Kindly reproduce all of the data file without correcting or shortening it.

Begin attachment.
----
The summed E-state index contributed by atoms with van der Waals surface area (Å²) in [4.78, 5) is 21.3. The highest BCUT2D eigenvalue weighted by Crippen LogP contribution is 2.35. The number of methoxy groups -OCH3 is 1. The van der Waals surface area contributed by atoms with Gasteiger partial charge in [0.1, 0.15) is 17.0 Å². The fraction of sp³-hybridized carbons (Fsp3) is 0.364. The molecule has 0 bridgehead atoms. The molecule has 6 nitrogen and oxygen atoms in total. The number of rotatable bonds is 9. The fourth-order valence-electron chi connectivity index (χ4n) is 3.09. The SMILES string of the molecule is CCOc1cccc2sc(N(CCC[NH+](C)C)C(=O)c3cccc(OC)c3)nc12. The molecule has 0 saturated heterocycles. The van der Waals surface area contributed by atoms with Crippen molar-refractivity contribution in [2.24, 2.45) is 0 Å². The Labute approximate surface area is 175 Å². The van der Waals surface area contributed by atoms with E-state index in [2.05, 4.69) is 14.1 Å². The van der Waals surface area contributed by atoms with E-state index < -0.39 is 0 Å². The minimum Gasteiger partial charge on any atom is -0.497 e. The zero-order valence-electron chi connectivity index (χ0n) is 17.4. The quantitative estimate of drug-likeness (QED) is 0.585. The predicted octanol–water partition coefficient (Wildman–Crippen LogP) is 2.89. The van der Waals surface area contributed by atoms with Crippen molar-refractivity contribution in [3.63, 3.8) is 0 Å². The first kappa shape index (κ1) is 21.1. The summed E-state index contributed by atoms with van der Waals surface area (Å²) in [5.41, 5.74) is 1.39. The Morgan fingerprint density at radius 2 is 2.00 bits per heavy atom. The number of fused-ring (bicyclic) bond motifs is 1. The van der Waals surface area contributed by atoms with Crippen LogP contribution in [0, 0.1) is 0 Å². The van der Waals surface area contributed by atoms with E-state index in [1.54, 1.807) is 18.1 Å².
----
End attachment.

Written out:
The summed E-state index contributed by atoms with van der Waals surface area (Å²) in [4.78, 5) is 21.3. The highest BCUT2D eigenvalue weighted by Crippen LogP contribution is 2.35. The number of methoxy groups -OCH3 is 1. The van der Waals surface area contributed by atoms with Gasteiger partial charge in [0.1, 0.15) is 17.0 Å². The fraction of sp³-hybridized carbons (Fsp3) is 0.364. The molecule has 0 bridgehead atoms. The molecule has 6 nitrogen and oxygen atoms in total. The number of rotatable bonds is 9. The fourth-order valence-electron chi connectivity index (χ4n) is 3.09. The SMILES string of the molecule is CCOc1cccc2sc(N(CCC[NH+](C)C)C(=O)c3cccc(OC)c3)nc12. The molecule has 0 saturated heterocycles. The van der Waals surface area contributed by atoms with Crippen molar-refractivity contribution in [2.24, 2.45) is 0 Å². The Labute approximate surface area is 175 Å². The van der Waals surface area contributed by atoms with E-state index in [2.05, 4.69) is 14.1 Å². The van der Waals surface area contributed by atoms with E-state index < -0.39 is 0 Å². The minimum Gasteiger partial charge on any atom is -0.497 e. The zero-order valence-electron chi connectivity index (χ0n) is 17.4. The quantitative estimate of drug-likeness (QED) is 0.585. The predicted octanol–water partition coefficient (Wildman–Crippen LogP) is 2.89. The van der Waals surface area contributed by atoms with Crippen molar-refractivity contribution in [3.63, 3.8) is 0 Å². The first kappa shape index (κ1) is 21.1. The summed E-state index contributed by atoms with van der Waals surface area (Å²) in [5.41, 5.74) is 1.39. The Morgan fingerprint density at radius 2 is 2.00 bits per heavy atom. The number of fused-ring (bicyclic) bond motifs is 1. The van der Waals surface area contributed by atoms with Crippen LogP contribution in [0, 0.1) is 0 Å². The van der Waals surface area contributed by atoms with E-state index in [1.54, 1.807) is 18.1 Å².